Michael Jackson, the beer hunter—not the pop star
Having just returned from a short jaunt to the east coast, it’s necessary for me to recognize the passing of a great figure in the world of drink: Michael Jackson, the beer hunter, died on August 30. He had been coping with Parkinson’s and was 65 years old.
Jackson was the premiere writer on beer, foremost, and on scotch whisky, as well. He had Robert Parker-like status in those industries, though his criticism didn’t wield the same life or death power that Parkers’ can in the wine industry. And his mission was slightly different. While Parker aimed from the beginning to be a consumer advocate telling the truth about which wines are good and which are bad, Jackson’s primary goal was simply to see that beer was treated as a serious entity, as deserving of attention as wine. And on this he succeeded.
I took my sophomore year off from college and traveled to Europe with friends during the spring and summer. Along with the “orange bible” (Let’s Go Europe), the only other constant was Jackson’s Beer Companion, which led my friend Michael and me to many a great brewery, where we tried bottles, which without his guidance, we never would’ve opened. As budding beer connoisseurs, we adopted his mission statement in that book as our mantra:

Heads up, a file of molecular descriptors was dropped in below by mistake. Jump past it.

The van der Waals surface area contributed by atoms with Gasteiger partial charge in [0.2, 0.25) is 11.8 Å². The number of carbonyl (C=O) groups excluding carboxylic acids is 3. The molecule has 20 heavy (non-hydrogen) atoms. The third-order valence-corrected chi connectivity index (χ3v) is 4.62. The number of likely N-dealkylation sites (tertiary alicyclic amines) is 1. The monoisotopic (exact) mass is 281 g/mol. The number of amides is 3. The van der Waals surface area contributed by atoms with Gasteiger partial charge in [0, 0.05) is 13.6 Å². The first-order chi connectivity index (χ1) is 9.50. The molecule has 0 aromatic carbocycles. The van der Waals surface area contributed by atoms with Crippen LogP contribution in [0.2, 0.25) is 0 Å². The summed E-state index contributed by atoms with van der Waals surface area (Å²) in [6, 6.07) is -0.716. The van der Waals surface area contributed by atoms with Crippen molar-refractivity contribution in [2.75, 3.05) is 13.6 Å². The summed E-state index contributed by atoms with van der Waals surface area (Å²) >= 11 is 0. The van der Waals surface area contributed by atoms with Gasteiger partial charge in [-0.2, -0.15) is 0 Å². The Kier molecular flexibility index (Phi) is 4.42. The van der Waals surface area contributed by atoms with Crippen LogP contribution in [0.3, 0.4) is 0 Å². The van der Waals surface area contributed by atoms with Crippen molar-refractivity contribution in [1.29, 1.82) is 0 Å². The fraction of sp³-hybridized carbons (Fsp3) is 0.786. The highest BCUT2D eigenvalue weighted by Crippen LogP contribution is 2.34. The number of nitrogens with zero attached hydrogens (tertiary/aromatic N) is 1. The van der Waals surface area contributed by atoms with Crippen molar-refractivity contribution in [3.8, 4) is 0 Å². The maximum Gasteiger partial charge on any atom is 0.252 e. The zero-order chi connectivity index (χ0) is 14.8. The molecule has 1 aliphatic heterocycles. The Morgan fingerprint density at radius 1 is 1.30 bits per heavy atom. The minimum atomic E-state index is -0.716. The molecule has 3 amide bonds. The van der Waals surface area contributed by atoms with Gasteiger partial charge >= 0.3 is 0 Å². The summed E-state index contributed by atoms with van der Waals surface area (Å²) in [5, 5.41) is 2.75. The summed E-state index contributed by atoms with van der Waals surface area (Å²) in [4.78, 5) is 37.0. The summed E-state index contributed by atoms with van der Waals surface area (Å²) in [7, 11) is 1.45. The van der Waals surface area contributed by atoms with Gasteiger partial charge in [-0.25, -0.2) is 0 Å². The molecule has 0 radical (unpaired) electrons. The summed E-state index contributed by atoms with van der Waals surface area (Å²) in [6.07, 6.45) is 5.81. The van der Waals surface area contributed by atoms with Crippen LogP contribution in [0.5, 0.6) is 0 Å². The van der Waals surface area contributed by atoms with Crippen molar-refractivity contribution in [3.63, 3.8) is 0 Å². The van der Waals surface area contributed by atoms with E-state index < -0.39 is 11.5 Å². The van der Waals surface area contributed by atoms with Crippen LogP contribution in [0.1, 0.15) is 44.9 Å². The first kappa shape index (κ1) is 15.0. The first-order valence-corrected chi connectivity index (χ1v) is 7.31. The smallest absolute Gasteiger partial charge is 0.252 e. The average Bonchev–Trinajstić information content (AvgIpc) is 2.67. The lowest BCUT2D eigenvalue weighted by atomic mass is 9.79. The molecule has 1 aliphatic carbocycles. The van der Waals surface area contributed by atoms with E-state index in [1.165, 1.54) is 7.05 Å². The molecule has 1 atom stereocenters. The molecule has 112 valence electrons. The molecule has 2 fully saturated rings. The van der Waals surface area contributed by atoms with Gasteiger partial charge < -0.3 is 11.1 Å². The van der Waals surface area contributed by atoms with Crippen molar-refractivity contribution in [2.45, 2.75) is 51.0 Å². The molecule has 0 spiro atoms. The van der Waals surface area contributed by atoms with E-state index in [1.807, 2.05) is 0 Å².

“No one goes into a restaurant and requests ‘a plate of food, please’. People do not simply ask for ‘a glass of wine’, without specifying, at the very least, whether they fancy red or white, dry or sweet, perhaps sparkling or still ... when their mood switches from the grape to the grain, these same discerning people folk often ask simply for ‘a beer,’ or perhaps name a brand, without thinking of its suitability for the mood or the moment ... beer is by far the more extensively consumed, but less adequately honoured. In a small way, I want to help put right that injustice.”
Jackson certainly helped to right that injustice, and his legacy will be long lived.